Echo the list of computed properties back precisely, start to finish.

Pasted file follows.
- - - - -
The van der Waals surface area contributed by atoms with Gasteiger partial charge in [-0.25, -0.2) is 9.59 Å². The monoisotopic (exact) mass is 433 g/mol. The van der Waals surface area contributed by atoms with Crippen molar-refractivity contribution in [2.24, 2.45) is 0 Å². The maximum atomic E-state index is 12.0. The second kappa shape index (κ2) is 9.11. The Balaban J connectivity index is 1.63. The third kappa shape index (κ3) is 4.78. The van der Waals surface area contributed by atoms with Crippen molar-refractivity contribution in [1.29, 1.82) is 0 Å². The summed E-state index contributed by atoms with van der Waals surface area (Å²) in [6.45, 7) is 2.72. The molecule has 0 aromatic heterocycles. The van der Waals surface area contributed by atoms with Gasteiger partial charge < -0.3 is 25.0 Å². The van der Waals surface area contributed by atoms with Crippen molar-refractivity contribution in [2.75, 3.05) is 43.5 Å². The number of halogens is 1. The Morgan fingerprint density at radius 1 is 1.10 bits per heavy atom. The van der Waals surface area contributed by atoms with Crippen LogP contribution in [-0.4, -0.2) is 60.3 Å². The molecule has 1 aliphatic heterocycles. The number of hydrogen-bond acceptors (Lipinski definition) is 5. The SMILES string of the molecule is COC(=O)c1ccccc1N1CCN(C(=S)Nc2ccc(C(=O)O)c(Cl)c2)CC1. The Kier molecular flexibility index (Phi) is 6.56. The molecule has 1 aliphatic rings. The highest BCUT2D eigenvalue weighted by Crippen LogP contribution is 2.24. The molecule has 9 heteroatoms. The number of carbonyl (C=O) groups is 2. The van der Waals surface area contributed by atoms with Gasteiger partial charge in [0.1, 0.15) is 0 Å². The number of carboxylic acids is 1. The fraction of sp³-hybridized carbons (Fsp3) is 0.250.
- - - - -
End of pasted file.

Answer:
The van der Waals surface area contributed by atoms with Gasteiger partial charge in [-0.25, -0.2) is 9.59 Å². The monoisotopic (exact) mass is 433 g/mol. The van der Waals surface area contributed by atoms with Crippen molar-refractivity contribution in [2.24, 2.45) is 0 Å². The maximum atomic E-state index is 12.0. The second kappa shape index (κ2) is 9.11. The Balaban J connectivity index is 1.63. The third kappa shape index (κ3) is 4.78. The van der Waals surface area contributed by atoms with Crippen molar-refractivity contribution in [1.29, 1.82) is 0 Å². The summed E-state index contributed by atoms with van der Waals surface area (Å²) in [6.45, 7) is 2.72. The molecule has 0 aromatic heterocycles. The van der Waals surface area contributed by atoms with Gasteiger partial charge < -0.3 is 25.0 Å². The van der Waals surface area contributed by atoms with Crippen molar-refractivity contribution in [2.75, 3.05) is 43.5 Å². The number of halogens is 1. The Morgan fingerprint density at radius 1 is 1.10 bits per heavy atom. The van der Waals surface area contributed by atoms with Crippen LogP contribution in [-0.4, -0.2) is 60.3 Å². The molecule has 1 aliphatic heterocycles. The number of hydrogen-bond acceptors (Lipinski definition) is 5. The SMILES string of the molecule is COC(=O)c1ccccc1N1CCN(C(=S)Nc2ccc(C(=O)O)c(Cl)c2)CC1. The Kier molecular flexibility index (Phi) is 6.56. The molecule has 1 aliphatic rings. The highest BCUT2D eigenvalue weighted by Crippen LogP contribution is 2.24. The molecule has 9 heteroatoms. The number of carbonyl (C=O) groups is 2. The van der Waals surface area contributed by atoms with Gasteiger partial charge in [0.1, 0.15) is 0 Å². The number of carboxylic acids is 1. The fraction of sp³-hybridized carbons (Fsp3) is 0.250.